Wrapping Up the Festive Fun

With the excitement of New Year behind us, we’re already taken down the last of the decorations. The tradition is to keep them up until Epiphany on 6 January. But we usually put them back in the loft on 1 January – I just like the feeling of order and calm that comes with putting everything away for another year and giving everything a good clean.

I wrote last year that we organised a festive bake-off at work, and we did the same again this year. We did well last year, but the standard really increased this time. I kind of left it to the last minute, and found myself at midnight putting the finishing touches to a batch of saffron buns. They went down well, but they could not hold a candle to the elaborate gingerbread house that one of my colleagues agonised over for the best part of a week. A worthy winner. The judges even suggested that next year’s even should allow only gingerbread houses, and perhaps the bakers’ takes on London landmarks. We’ll see how people feel about that nearer the time, eh?

Back home, this year has seen the eighth installment of the Twelve Days of Festive Baking. This means that I have made 96 separate recipes from around the world. If you are curious, can see the previous recipes from 2011, 2012, 2013, 2014, 2015, 2016 and 2017. Each year is a bit of a rush but it is always fun. And as I lamented last year, what I am finding is that it is becoming more challenging to find new recipes which are linked to the festive season and which are also interesting to make and taste good. And over the years, I’ve also made a few things which did not make the final cut, so if you are sitting on an idea and want to share it, then please do! But the fact I’ve done the more obvious things does mean I’m getting more creative and have been willing to try things that in the past I might have skipped over. So the hunt is on for next year. For the GBBO fans out there, I’m still trying to decide if I should try making Laufabrauð, that elaborate Icelandic leaf bread.

So here’s to my 2018 edition – and next time we get to hit and pass the magic hundred!

Finally, as has become a tradition, I’ve set out the original lyrics to the Twelve Days of Christmas against each of the recipes to see if there is any sort of correlation. As in the past, there seems to be none. But did you know that each year the people at PNC Wealth Management put together the Christmas Price Index? They work out the “true cost of Christmas” if you really were to get all the gifts in the song for your beloved. You would end up with 364 separate “gifts”, but the index does make some adjustments – for example, they assume the people are being paid for their drumming or dancing services for the day, rather than being actually sold (!). This year, they reckon you would be shelling out $39,094.93, not including shipping or travel costs. Given the choice between a menagerie and a house full of dancers and musicians, I’m quite keen to have a house full of festive cookies!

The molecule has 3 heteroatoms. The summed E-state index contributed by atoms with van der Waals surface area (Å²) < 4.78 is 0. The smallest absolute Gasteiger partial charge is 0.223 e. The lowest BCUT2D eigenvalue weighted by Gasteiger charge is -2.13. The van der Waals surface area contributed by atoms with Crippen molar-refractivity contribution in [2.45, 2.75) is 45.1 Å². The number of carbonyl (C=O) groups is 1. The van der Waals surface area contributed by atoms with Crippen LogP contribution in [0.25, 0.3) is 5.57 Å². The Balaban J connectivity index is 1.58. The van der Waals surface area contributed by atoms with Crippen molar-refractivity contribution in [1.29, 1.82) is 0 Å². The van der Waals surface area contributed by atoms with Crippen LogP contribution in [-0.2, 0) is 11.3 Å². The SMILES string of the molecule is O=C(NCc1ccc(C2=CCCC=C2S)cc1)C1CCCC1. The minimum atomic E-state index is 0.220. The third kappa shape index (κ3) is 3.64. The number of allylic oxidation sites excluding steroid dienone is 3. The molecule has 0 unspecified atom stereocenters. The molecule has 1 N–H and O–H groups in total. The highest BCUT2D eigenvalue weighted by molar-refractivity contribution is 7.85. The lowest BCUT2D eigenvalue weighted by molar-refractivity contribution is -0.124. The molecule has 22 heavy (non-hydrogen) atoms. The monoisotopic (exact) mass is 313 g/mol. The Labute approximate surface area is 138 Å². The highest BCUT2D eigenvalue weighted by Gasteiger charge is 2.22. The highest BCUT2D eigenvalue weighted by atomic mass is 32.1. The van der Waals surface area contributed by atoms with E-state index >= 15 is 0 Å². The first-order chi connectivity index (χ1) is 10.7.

So how did I compare to the song?

On the twelfth day of Christmas, my true love sent to me:

…twelve Drummers Drumming (Dutch Speculaasbrokken)…
…eleven Pipers Piping (Austrian Brabanzerl)…
…ten Lords-a-Leaping (Norwegian Krumkaker)…
…nine Ladies Dancing (Italian Parrozzo)…
…eight Maids-a-Milking (Portuguese Broas Castelares)…
…seven Swans-a-Swimming (Spanish Cordiales de Murcia)…
…six Geese-a-Laying (Italian Canstrelli)…
…five Gold Rings (Belgian Cougnou)…
…four Colly Birds (Sugared Almonds)…
…three French Hens (German Berliner Brot)…
…two Turtle Doves (Swedish Finska Pinnar)…
…and a Partridge in a Pear Tree (Swiss Chräbeli)!

So 2018 is over. And I think this has been a fun selection. My favourites were the Berliner Brot, the Chräbeli and the Brabanzerl. They all seemed truly and properly festive.

Now…time to think about what might appear in 2019’s edition!


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3 responses to “Wrapping Up the Festive Fun

  1. jlp_nyc

    Thanks for doing this series again – great recipes, commentary and photos, all very much appreciated with the obvious research and genuine care that goes into it!

    I thought I would share recommendations for a quartet of favorite U.S. baking books with a holiday / cookie (biscuit) focus that might be of interest, in case you haven’t run across them. Some are out of print but easy enough to find used:

    1. Sarah Kelly Iaia’s “Festive Baking: Holiday Classics in the Swiss, German, and Austrian Traditions” (1988).

    2. “Maida Heatter’s Book of Great Desserts” and “Book of Great Cookies” (various editions exist; Heatter really was the doyenne of US desserts and baking in her day – the 1970s – known for the quality and breadth of her recipes and fastidious writing / instructions. If you have access to the NY Times cooking site / app and do a search for “Maida Heatter”, a number of her recipes will pop up if you’d like a preview).

    3. “The Gourmet Cookie Book: The Single Best Recipe from Each Year 1941-2009” (2010) by Gourmet Magazine (a fun read from the late, lamented, trailblazing U.S. cooking magazine, with very clever, alluring photography – of each cookie! – and some interesting vintage recipes).

    4. “Visions of Sugarplums: A Cookbook of Countries that Celebrate Christmas” by Mimi Sheraton (1968 / multiple editions).


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